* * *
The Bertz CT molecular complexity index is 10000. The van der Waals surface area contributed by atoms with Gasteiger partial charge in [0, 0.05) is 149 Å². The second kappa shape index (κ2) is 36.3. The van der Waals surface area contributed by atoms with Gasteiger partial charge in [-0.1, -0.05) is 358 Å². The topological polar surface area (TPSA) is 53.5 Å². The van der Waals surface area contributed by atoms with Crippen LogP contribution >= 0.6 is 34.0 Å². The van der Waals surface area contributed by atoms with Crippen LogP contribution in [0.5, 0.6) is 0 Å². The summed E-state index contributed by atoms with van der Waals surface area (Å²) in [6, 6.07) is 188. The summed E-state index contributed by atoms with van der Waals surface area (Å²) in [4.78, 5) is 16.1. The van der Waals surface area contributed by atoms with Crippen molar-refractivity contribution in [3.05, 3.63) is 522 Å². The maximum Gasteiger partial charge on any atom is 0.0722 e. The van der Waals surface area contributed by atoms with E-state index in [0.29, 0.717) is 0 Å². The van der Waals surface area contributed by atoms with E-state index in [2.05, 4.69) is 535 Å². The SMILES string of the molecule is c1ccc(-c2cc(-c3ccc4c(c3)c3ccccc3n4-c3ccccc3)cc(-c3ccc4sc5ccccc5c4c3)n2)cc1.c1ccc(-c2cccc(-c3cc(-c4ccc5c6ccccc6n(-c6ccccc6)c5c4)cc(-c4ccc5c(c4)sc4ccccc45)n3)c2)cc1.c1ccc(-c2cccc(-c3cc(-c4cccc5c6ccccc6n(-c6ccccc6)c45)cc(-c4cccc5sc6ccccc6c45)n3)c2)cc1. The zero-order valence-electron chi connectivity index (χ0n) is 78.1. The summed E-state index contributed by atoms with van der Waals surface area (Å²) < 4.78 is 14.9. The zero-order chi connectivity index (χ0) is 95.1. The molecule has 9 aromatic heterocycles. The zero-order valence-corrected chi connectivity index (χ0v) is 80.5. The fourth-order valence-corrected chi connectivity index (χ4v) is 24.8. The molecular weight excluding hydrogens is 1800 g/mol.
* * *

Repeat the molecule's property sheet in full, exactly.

The Bertz CT molecular complexity index is 10000. The van der Waals surface area contributed by atoms with Gasteiger partial charge in [0, 0.05) is 149 Å². The second kappa shape index (κ2) is 36.3. The van der Waals surface area contributed by atoms with Gasteiger partial charge in [-0.1, -0.05) is 358 Å². The topological polar surface area (TPSA) is 53.5 Å². The van der Waals surface area contributed by atoms with Crippen LogP contribution >= 0.6 is 34.0 Å². The van der Waals surface area contributed by atoms with Crippen LogP contribution in [0.5, 0.6) is 0 Å². The summed E-state index contributed by atoms with van der Waals surface area (Å²) in [6, 6.07) is 188. The summed E-state index contributed by atoms with van der Waals surface area (Å²) in [4.78, 5) is 16.1. The van der Waals surface area contributed by atoms with Crippen molar-refractivity contribution in [3.05, 3.63) is 522 Å². The maximum Gasteiger partial charge on any atom is 0.0722 e. The van der Waals surface area contributed by atoms with E-state index in [0.29, 0.717) is 0 Å². The van der Waals surface area contributed by atoms with E-state index in [2.05, 4.69) is 535 Å². The SMILES string of the molecule is c1ccc(-c2cc(-c3ccc4c(c3)c3ccccc3n4-c3ccccc3)cc(-c3ccc4sc5ccccc5c4c3)n2)cc1.c1ccc(-c2cccc(-c3cc(-c4ccc5c6ccccc6n(-c6ccccc6)c5c4)cc(-c4ccc5c(c4)sc4ccccc45)n3)c2)cc1.c1ccc(-c2cccc(-c3cc(-c4cccc5c6ccccc6n(-c6ccccc6)c45)cc(-c4cccc5sc6ccccc6c45)n3)c2)cc1. The zero-order valence-electron chi connectivity index (χ0n) is 78.1. The summed E-state index contributed by atoms with van der Waals surface area (Å²) < 4.78 is 14.9. The zero-order chi connectivity index (χ0) is 95.1. The molecule has 9 aromatic heterocycles. The zero-order valence-corrected chi connectivity index (χ0v) is 80.5. The fourth-order valence-corrected chi connectivity index (χ4v) is 24.8. The molecular weight excluding hydrogens is 1800 g/mol.